A New Chapter in the Knicks-Nets Rivalry - Rivalry Week
ADDITIONAL CONTRIBUTORS Mark Falanga

By Mark Falanga

As the Barclays Center horn sounded at the end of the game on November 26, it signaled two things. The first is that the Brooklyn Nets beat the New York Knicks, 96-89 in overtime. The second is that a heated rivalry was sparked in Big Apple basketball.

The New York Times described the scene as similar to what you would see at a typical Mets versus Yankees game: friendly but fierce at the same time. The popularity of this event was evident simply by looking at the ticket prices being scalped on the street (as much as $300 for nosebleed seats). Even t-shirts were on sale that highlighted this game. Clearly New York has found its next great rivalry, but how “new” is it really?

Image courtesy of Landry Heaton.

New York is an unusual market in terms of local sports rivalries. In each of the four major sports, New York City has, at the very least, two of each team. In baseball, it’s the Mets and Yankees. The NHL has the Rangers and Islanders, while in the NFL it’s the Jets and Giants.

In basketball, The Nets actually started playing in New York in 1967 when they joined the new American Basketball Association (ABA,) but this league was separate from the Knicks until 1976, when the NBA and ABA merged, and the Knicks versus Nets rivalry began immediately. The New York Times reported that the Knicks tried to block the Nets’ move into New Jersey for fear that it would cannibalize their fan base. The move went ahead as planned with the Nets being forced to pay the Knicks $4.8 million as compensation for the territorial invasion. This drastically ate into their payroll funds, which forced them to trade their star player, Julius Erving.

All the cards seemed to be in place for a great rivalry, except for one thing — both teams were terrible. It goes without saying that for a rivalry to truly be intense, both teams need to play in important games, and the only way for that to happen is if both teams are good. Some would argue that the “greatest rivalry in sports,” the Yankees and the Red Sox, just wasn’t the same this past season. A quick look at the standings this year would tell you why.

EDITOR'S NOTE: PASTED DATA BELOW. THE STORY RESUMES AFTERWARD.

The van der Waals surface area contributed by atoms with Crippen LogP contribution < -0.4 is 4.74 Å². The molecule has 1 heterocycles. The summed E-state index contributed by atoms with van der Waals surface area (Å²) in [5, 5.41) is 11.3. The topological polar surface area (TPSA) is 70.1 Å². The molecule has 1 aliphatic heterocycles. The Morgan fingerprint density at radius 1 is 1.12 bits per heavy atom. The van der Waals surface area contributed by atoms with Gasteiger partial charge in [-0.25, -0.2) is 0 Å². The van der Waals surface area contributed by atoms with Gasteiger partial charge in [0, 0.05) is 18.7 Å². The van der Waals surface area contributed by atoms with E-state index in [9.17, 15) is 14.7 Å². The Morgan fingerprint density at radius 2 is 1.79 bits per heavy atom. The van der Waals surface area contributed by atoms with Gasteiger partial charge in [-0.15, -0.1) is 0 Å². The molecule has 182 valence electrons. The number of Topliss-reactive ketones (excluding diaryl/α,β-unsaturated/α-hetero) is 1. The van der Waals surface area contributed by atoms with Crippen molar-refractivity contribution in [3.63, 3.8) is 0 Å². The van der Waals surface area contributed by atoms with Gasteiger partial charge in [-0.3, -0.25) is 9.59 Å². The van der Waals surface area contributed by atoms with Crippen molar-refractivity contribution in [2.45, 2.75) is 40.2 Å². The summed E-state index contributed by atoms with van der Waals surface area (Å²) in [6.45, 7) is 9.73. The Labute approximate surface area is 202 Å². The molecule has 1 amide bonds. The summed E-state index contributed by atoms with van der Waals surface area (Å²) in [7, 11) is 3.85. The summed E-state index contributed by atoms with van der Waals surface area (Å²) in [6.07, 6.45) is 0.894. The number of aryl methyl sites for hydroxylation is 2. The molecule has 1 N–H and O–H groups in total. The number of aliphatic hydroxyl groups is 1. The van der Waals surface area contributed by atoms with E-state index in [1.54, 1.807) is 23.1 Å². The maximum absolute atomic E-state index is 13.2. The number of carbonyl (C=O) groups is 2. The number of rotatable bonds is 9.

The Knicks were the first to emerge from the doldrums of the NBA in the early 1990s due to their all-star center, Patrick Ewing, who would lead them to the NBA Finals twice, once in 1994 and one in 1998, respectively. However, after he was traded following the 1999-2000 season, the Knicks entered a long period of poor play.

Ironically, it was at this time that the Nets became strong contenders for the NBA championship. At the time they had one of the greatest point guards in NBA history, Jason Kidd (who, even more ironically, currently plays for the Knicks). He led them to the finals in consecutive years 2001 and 2002, but sadly, never won the championship. Kidd was then traded in 2008 and the team, like the Knicks, remained irrelevant for many years. In fact, in 2009, the Nets set the all-time record for worst start to a season with an absurd 0-18 record.

Oddly enough, it was during this season that the Nets caught the eye of Russian billionaire, Mikhail Prokhorov. He and a team of investors, including Jay-Z, would purchase the Nets with Prokorov gaining an 80 percent stake in the team. The New York Times stated that his reason to buy the team was to move them from a tepid fan base in New Jersey to a brand new arena in Brooklyn, the $1 billion Barclays Center.

So now that the teams are again joined in the same city, will things get intense? Fuggedaboudit! A quick look at the standings shows that the teams are atop the Atlantic Division, with the Knicks holding a slight two game advantage. While the season is still only a few months old, and it’s a long way from the championship in June, it seems promising that this rivalry will heat up. They face off three more times this season and judging by the ticket prices for their next game in Brooklyn on December 11, New Yorkers have proven that they can’t wait to see who wins this year.

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